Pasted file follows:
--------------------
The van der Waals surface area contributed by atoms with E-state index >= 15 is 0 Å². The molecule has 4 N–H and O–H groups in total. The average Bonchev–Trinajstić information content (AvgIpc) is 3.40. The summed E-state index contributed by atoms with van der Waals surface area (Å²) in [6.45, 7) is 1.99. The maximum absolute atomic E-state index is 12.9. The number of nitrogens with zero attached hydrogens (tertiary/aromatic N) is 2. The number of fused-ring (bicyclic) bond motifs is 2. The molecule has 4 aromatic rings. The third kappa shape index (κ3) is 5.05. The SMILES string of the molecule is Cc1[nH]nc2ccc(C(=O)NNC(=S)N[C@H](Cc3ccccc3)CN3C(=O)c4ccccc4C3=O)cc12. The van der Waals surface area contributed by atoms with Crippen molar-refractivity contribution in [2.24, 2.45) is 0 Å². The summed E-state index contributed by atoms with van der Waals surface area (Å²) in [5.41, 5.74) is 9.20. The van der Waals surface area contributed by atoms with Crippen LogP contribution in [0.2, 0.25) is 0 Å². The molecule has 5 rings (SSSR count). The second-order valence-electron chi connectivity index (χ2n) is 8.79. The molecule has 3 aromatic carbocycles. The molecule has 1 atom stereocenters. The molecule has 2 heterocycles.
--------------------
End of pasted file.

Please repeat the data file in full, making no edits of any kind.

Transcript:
The van der Waals surface area contributed by atoms with E-state index >= 15 is 0 Å². The molecule has 4 N–H and O–H groups in total. The average Bonchev–Trinajstić information content (AvgIpc) is 3.40. The summed E-state index contributed by atoms with van der Waals surface area (Å²) in [6.45, 7) is 1.99. The maximum absolute atomic E-state index is 12.9. The number of nitrogens with zero attached hydrogens (tertiary/aromatic N) is 2. The number of fused-ring (bicyclic) bond motifs is 2. The molecule has 4 aromatic rings. The third kappa shape index (κ3) is 5.05. The SMILES string of the molecule is Cc1[nH]nc2ccc(C(=O)NNC(=S)N[C@H](Cc3ccccc3)CN3C(=O)c4ccccc4C3=O)cc12. The van der Waals surface area contributed by atoms with Crippen molar-refractivity contribution in [2.24, 2.45) is 0 Å². The summed E-state index contributed by atoms with van der Waals surface area (Å²) in [5.41, 5.74) is 9.20. The van der Waals surface area contributed by atoms with Crippen LogP contribution in [0.2, 0.25) is 0 Å². The molecule has 5 rings (SSSR count). The second-order valence-electron chi connectivity index (χ2n) is 8.79. The molecule has 3 aromatic carbocycles. The molecule has 1 atom stereocenters. The molecule has 2 heterocycles.